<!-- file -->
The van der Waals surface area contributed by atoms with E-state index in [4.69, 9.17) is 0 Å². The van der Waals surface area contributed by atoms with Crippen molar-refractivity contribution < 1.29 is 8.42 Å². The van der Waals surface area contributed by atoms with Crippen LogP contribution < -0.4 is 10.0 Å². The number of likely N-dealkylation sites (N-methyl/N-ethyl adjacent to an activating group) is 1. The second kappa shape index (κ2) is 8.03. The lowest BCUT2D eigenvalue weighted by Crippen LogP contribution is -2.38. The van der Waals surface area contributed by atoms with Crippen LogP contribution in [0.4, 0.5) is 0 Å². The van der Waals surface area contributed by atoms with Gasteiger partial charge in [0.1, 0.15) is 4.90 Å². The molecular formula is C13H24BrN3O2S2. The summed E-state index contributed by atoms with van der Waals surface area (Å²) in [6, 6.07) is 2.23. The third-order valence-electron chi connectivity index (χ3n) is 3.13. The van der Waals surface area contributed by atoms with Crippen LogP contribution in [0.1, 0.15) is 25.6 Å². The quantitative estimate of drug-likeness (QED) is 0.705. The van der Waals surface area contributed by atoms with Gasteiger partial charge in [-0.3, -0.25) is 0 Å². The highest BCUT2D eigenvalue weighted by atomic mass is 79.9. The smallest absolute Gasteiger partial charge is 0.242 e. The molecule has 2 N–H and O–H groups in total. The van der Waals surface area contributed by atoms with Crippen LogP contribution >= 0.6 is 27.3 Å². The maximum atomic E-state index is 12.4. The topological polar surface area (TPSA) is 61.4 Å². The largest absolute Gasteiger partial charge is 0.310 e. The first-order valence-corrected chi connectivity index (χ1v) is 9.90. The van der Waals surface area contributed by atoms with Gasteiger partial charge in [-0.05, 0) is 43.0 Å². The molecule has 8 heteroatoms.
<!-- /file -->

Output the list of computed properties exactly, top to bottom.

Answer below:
The van der Waals surface area contributed by atoms with E-state index in [4.69, 9.17) is 0 Å². The van der Waals surface area contributed by atoms with Crippen molar-refractivity contribution < 1.29 is 8.42 Å². The van der Waals surface area contributed by atoms with Crippen LogP contribution < -0.4 is 10.0 Å². The number of likely N-dealkylation sites (N-methyl/N-ethyl adjacent to an activating group) is 1. The second kappa shape index (κ2) is 8.03. The lowest BCUT2D eigenvalue weighted by Crippen LogP contribution is -2.38. The van der Waals surface area contributed by atoms with Crippen LogP contribution in [0.4, 0.5) is 0 Å². The van der Waals surface area contributed by atoms with Gasteiger partial charge in [0.1, 0.15) is 4.90 Å². The molecular formula is C13H24BrN3O2S2. The summed E-state index contributed by atoms with van der Waals surface area (Å²) in [6, 6.07) is 2.23. The third-order valence-electron chi connectivity index (χ3n) is 3.13. The van der Waals surface area contributed by atoms with Crippen LogP contribution in [0.1, 0.15) is 25.6 Å². The quantitative estimate of drug-likeness (QED) is 0.705. The van der Waals surface area contributed by atoms with Gasteiger partial charge in [-0.3, -0.25) is 0 Å². The highest BCUT2D eigenvalue weighted by atomic mass is 79.9. The smallest absolute Gasteiger partial charge is 0.242 e. The molecule has 2 N–H and O–H groups in total. The van der Waals surface area contributed by atoms with Crippen LogP contribution >= 0.6 is 27.3 Å². The maximum atomic E-state index is 12.4. The topological polar surface area (TPSA) is 61.4 Å². The largest absolute Gasteiger partial charge is 0.310 e. The first-order valence-corrected chi connectivity index (χ1v) is 9.90. The van der Waals surface area contributed by atoms with Gasteiger partial charge in [-0.05, 0) is 43.0 Å². The molecule has 8 heteroatoms.